Hypometabolism and Thyroid Therapy Bibliography, Chronological

1. Fishberg A. Arteriosclerosis in thryoid deficiency. JAMA 1924; 82:463.

Discussion of autopsy findings in a very young man with thyroid failure. The first good presentation of the causative role of hypothyroidism ("without myxedema") in diffuse atheromatous disease and diastolic hypertension.

2. Bruger M. Arteriosclerosis and hypothyroidism: observations on their possible interrelationship. J Clin Endocrinol 1942; 2:176.

In patients over 55 a very strong correlation between BMR and arteriosclerosis was shown. Non-glandular causes of hypometabolism are discussed.

3. Barnes B. Basal temperature versus basal metabolism. JAMA 1942; 119:1072.

Clinical research establishing oral basal temperature validity and ranges. Documents unreliability of BMR machine. Dosage up to 3 gr. desiccated thyroid daily normalized temperature in the majority of 1000 cases; higher dosage not disparaged. Pioneering article.

4. Barnes B. Furunculosis - etiology and treatment. J Clin Endocr 1943; 3:243.

Discussion of thyroid hormone effect on tissue resistance and the use of oral basal temperatures.

5. Lerman J. Metabolic changes in young people with coronary heart disease. J Clin Invest 1946; 25:914.

In angina patients 40 years old or less, all but 2 on small doses of thyroid became free of angina, and elevated cholesterol levels dropped. This report is flawed by the paucity of specific data.

6. Israel M. A new approach to the control of atherosclerosis. Medical Record 1949 (Dec.):14.
4 cases described of arteriosclerosis reversed with "oxytropic" factors (B/C vitamins), lipotropic factors (choline, inositol, B-6), thyroid, and a low-fat, high-protein diet. It is impossible to tell which of these factors worked, or even others. Still, the therapy's key points are still in use today amongst disciples of Dr. Barnes, who claim similar excellent results.
7. Menof P. The thyroid treatment of essential hypertension. S Afr Med J 1952; 26:967.
Case studies of severe hypertension showing good results on thyroid hormone in non-renovascular cases on toxicity.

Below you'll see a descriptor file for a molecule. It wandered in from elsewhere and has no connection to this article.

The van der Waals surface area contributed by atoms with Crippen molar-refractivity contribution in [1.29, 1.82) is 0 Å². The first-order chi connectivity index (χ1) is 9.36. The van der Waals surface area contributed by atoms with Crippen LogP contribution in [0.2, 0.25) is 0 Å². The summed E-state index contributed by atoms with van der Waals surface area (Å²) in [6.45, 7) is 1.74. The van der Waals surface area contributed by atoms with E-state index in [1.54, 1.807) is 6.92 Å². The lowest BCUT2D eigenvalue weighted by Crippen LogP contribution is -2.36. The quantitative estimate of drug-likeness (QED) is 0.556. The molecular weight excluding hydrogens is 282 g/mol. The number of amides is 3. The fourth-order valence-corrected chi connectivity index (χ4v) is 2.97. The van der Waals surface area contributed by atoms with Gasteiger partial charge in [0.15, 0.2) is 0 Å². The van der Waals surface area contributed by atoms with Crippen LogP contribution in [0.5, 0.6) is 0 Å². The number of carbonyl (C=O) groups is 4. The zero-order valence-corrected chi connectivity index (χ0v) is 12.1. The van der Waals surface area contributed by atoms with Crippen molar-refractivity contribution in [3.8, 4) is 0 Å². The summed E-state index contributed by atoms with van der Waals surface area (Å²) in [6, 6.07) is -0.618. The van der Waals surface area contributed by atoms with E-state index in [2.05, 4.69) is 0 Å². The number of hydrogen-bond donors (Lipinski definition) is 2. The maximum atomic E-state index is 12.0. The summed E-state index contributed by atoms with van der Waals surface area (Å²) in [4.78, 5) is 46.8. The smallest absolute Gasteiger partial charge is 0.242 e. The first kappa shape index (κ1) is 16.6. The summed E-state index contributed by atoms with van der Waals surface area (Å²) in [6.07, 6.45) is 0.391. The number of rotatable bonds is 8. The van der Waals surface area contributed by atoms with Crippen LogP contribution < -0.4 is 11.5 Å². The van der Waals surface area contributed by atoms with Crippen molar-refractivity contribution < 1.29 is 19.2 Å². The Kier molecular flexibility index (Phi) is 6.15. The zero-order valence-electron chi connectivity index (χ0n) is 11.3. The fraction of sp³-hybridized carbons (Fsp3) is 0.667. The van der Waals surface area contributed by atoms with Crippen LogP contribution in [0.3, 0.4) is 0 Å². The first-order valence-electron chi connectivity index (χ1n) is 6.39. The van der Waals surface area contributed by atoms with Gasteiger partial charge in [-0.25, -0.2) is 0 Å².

8. Watson B. The hypometabolic state: a clinical entity. NY J Med 1954; 54:2045.

The first full description of non-myxedematous hypothyroidism, with low basal temperatures and excellent response to thyroid, 2 - 8 gr./day. PBI and 1-131 uptake were not yet generally available. It is likely that some of these patients had mild thyroid glandular failure. The greatest significance is the dosage used without creating hypermetabolism, since titration was according to symptoms.

9. Buxton CL. Effect of thyroid therapy on menstrual disorders and sterility. JAMA 1954; 155:1035.

A single-blind study of symptomatic women, showing no overall statistically significant results on thyroid therapy, but a cure rate in hormonal sterility of 24% vs. 11% for placebo. It points out the poor correlation between PBI, I-131, and BMR.

10. Kurland G. Studies in non-myxedematous hypometabolism. J Clin Endocrin 1955; 15:1354.

Anecdotal series of 4 patients selected due to "poor clinical response to desiccated thyroid up to 5 gr./day." BMR and PBI were used, suggesting inconsistent responses after therapy. This included very high doses of medication: desiccated thyroid, T4, T3, or combinations thereof. The most serious study flaw limiting the correctness of their conclusions was the ignoring of differing kinetics and half-lives of T4 and T3: all responses are consistent when this and malabsorption are considered. Interestingly, correct theoretical ideas on non-responsiveness to thyroid hormone are listed.

11. Israel M. An effective therapeutic approach to the control of atherosclerosis illustrating harmlessness of prolonged use of thyroid hormone in coronary disease. Am J Dig Dis 1955; 22:161.

An extension of author's 1949 article in Medical Record, Using a more standardized protocol of intravenous thyroxine. Cholesterol levels monitored rather than BMR.

12. Jones AC. Hypothyroidism as a cause of headache. Arch Otolaryngol 1955; 62:583.